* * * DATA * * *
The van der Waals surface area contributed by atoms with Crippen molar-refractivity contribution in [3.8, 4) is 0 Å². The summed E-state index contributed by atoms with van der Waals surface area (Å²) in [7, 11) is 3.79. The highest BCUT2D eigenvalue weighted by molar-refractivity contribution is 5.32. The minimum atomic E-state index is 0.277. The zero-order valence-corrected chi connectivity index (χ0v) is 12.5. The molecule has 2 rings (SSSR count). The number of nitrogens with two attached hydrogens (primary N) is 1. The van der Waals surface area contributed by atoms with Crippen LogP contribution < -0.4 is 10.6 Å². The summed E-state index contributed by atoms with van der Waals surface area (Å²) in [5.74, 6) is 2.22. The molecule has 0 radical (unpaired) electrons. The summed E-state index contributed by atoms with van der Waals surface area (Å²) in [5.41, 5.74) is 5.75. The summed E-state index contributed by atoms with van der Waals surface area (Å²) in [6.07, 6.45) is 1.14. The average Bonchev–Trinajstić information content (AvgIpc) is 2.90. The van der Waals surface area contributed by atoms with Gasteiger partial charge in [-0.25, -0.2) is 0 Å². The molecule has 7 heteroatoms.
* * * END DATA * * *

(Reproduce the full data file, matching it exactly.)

The van der Waals surface area contributed by atoms with Crippen molar-refractivity contribution in [3.8, 4) is 0 Å². The summed E-state index contributed by atoms with van der Waals surface area (Å²) in [7, 11) is 3.79. The highest BCUT2D eigenvalue weighted by molar-refractivity contribution is 5.32. The minimum atomic E-state index is 0.277. The zero-order valence-corrected chi connectivity index (χ0v) is 12.5. The molecule has 2 rings (SSSR count). The number of nitrogens with two attached hydrogens (primary N) is 1. The van der Waals surface area contributed by atoms with Crippen LogP contribution < -0.4 is 10.6 Å². The summed E-state index contributed by atoms with van der Waals surface area (Å²) in [5.74, 6) is 2.22. The molecule has 0 radical (unpaired) electrons. The summed E-state index contributed by atoms with van der Waals surface area (Å²) in [5.41, 5.74) is 5.75. The summed E-state index contributed by atoms with van der Waals surface area (Å²) in [6.07, 6.45) is 1.14. The average Bonchev–Trinajstić information content (AvgIpc) is 2.90. The van der Waals surface area contributed by atoms with Gasteiger partial charge in [-0.25, -0.2) is 0 Å². The molecule has 7 heteroatoms.